Today I’m featuring two cocktail recipes. One to see you through the fading days of Dry July (because bitters don’t count) and the other to ease you gently back into the less virtuous life!
Drink makers and shakers Shaun Byrne (Marionette, Maidenii, Good Measure) and Nick Tesar (Marionette, Bar Liberty, ex-Bar Lume) have kindly shared these recipes from their new tome ‘All Day Cocktails: Low (and No) Alcohol Magic‘. It’s full of original, low and zero-proof cocktail recipes that are engrossing and complex enough to stave off the boredom that booze typically remedies. The book is so of-the-moment and so damn gorgeous that I kind of hate the authors a little bit now (but I do adore their ideas below). Be forewarned the recipes can be a bit intense but you can, of course, cheat by simply buying some ingredients such as the bitters and orgeat. Or pre-plan and make a project out of learning something handy, healthy, environmentally-minded and, most of all, tasty.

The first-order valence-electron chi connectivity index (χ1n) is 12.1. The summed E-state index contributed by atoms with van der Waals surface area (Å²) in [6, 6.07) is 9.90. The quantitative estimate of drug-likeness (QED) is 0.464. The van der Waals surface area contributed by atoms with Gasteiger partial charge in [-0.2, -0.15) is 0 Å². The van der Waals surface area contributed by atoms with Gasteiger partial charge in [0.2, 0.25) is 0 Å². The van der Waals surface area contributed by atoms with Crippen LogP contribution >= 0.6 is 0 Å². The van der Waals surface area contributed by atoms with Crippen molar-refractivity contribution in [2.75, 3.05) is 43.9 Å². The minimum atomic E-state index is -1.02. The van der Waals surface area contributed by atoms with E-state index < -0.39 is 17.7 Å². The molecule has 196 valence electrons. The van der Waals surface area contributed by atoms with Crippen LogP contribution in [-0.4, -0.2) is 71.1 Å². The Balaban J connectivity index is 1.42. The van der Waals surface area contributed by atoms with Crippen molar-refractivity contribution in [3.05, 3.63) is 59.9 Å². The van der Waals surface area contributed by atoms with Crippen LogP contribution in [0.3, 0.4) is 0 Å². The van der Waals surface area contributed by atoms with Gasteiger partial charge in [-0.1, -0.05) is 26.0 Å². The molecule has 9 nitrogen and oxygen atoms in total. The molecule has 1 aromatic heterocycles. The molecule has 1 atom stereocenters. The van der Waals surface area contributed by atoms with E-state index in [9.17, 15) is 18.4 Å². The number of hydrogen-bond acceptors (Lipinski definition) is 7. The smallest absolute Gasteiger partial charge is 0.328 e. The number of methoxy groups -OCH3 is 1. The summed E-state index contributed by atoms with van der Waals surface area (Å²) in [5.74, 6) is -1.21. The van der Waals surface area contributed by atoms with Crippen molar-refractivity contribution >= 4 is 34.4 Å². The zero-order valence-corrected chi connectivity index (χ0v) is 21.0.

If you’d like to learn more about low ABV cocktails, you can join Shaun and Nick to celebrate their book launch at Worksmith Ella too.
Green & Dry
Absinthe is often referred to as the green fairy. Over the years, the green fairy has attracted a lot of myth and fanfare – a creature embodying artistic liberty and a free lifestyle. The relation here is that absinthe is produced with artemisia absinthium, or the common wormwood, of which tarragon (artemisia dracunculus) is closely related. This riff is one of our favourite low-alcohol combinations: ginger ale with vegetal celery juice standing in for vermouth.
60 ml (2 fl oz) acidulated celery juice (below)
2 dashes of orange bitters (below)
90 ml (3 fl oz) dry ginger ale
ice cubes, to serve
2 tarragon sprigs, to garnish
hot sauce, to serve
Combine the juice, orange bitters and ginger ale in a highball glass, stir gently, then add ice and garnish with the tarragon. Serve with hot sauce on the side, just in case a little extra kick is required.
Acidulated Celery Juice
500g celery stalks